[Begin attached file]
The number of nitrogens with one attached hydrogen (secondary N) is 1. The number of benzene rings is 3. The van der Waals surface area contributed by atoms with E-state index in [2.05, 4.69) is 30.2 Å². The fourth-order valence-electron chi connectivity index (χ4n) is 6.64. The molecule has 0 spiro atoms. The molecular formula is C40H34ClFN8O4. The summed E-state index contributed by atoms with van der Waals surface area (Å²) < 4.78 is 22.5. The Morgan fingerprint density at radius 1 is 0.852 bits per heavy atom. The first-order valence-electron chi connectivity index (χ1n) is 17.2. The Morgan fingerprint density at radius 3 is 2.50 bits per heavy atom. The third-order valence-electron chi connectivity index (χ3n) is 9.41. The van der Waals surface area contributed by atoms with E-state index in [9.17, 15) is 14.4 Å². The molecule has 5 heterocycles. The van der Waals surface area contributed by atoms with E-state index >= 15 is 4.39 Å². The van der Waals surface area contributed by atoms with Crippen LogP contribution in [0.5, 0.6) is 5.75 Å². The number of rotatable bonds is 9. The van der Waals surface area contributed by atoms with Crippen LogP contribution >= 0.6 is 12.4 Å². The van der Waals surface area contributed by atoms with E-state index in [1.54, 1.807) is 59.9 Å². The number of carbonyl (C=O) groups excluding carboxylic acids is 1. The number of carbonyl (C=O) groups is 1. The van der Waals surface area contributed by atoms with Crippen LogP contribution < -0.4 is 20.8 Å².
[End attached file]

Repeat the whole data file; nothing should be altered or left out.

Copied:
The number of nitrogens with one attached hydrogen (secondary N) is 1. The number of benzene rings is 3. The van der Waals surface area contributed by atoms with E-state index in [2.05, 4.69) is 30.2 Å². The fourth-order valence-electron chi connectivity index (χ4n) is 6.64. The molecule has 0 spiro atoms. The molecular formula is C40H34ClFN8O4. The summed E-state index contributed by atoms with van der Waals surface area (Å²) < 4.78 is 22.5. The Morgan fingerprint density at radius 1 is 0.852 bits per heavy atom. The first-order valence-electron chi connectivity index (χ1n) is 17.2. The Morgan fingerprint density at radius 3 is 2.50 bits per heavy atom. The third-order valence-electron chi connectivity index (χ3n) is 9.41. The van der Waals surface area contributed by atoms with E-state index in [9.17, 15) is 14.4 Å². The molecule has 5 heterocycles. The van der Waals surface area contributed by atoms with E-state index >= 15 is 4.39 Å². The van der Waals surface area contributed by atoms with Crippen LogP contribution in [0.5, 0.6) is 5.75 Å². The number of rotatable bonds is 9. The van der Waals surface area contributed by atoms with Crippen LogP contribution >= 0.6 is 12.4 Å². The van der Waals surface area contributed by atoms with E-state index in [1.54, 1.807) is 59.9 Å². The number of carbonyl (C=O) groups excluding carboxylic acids is 1. The number of carbonyl (C=O) groups is 1. The van der Waals surface area contributed by atoms with Crippen LogP contribution < -0.4 is 20.8 Å².